(1) The geographic unit formed by combining all ZIP codes with the same three initial digits contains more than 20,000 people; and
        (2) The initial three digits of a ZIP code for all such geographic units containing 20,000 or fewer people is changed to 000

        (C) All elements of dates (except year) for dates that are directly related to an individual, including birth date, admission date, discharge date, death date, and all ages over 89 and all elements of dates (including year) indicative of such age, except that such ages and elements may be aggregated into a single category of age 90 or older”

        While we’re at it, I sure hope they aren’t giving pharma companies any data that they don’t make available to the individual patients. Just ’cause, well, fairness & all.

  4. Your observation about the dentist’s system supports what I have found over the years. Since the patient is the payer, even those with insurance, the systems are more customer focused.

    • Absolutely. I even joked with the hygienist that I wish medical practices were equally concerned about who had checked in and how long they had been waiting. She agreed it was pretty funny that they don’t really seem to worry that you might head off in a huff and find a new doctor. I’m sure it is efficient for the dental practice to send text message appointment reminders with the option to confirm, cancel, or reschedule at least 24 hours in advance to avoid a fee, allowing them to offer the spot to someone else instead of leaving a gap in their schedule. They had already gotten rid of the HIPAA nightmare known as the patient sign-in sheet and it may be that the tablet-based check-in may replace the equally HIPAA-compromising receptionist desk conversation.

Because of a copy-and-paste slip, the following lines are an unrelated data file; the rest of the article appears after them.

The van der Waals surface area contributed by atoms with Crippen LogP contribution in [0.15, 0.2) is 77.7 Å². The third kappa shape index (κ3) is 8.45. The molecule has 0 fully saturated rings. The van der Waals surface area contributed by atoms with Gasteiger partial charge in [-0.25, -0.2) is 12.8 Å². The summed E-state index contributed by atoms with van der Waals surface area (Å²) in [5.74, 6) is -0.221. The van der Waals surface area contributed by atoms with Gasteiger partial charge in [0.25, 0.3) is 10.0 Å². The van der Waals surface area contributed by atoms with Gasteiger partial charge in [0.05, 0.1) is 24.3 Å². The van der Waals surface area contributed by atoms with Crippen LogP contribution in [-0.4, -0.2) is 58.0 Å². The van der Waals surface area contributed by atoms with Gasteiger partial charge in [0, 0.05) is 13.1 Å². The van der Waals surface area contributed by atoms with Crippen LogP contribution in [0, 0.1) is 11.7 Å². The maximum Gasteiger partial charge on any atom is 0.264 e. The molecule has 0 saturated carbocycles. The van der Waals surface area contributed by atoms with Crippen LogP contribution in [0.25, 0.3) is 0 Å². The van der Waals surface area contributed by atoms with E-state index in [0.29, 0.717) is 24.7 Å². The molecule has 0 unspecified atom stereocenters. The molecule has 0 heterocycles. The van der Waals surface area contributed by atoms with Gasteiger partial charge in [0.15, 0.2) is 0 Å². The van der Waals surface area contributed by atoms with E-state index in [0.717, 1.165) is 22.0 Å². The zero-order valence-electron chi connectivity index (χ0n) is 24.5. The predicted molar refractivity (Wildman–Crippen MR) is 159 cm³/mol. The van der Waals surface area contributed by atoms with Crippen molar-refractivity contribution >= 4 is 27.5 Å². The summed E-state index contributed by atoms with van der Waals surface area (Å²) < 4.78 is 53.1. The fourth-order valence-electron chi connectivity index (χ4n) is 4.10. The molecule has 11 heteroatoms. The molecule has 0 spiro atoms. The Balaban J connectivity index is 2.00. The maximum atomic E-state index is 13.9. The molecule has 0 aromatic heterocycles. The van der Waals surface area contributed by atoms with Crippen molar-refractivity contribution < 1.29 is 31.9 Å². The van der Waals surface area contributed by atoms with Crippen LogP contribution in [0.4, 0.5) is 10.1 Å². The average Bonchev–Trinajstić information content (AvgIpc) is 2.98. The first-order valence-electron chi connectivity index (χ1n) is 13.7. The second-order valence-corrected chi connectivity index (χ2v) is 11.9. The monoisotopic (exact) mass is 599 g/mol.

This practice, which is far from being boutique in any way, replaced film with PACS before most medical practices and uses the chair-side monitors to show you how your teeth have changed via images and your dental chart, including a new option last time to whip out a pen-sized camera to give me a real-time look into my mouth.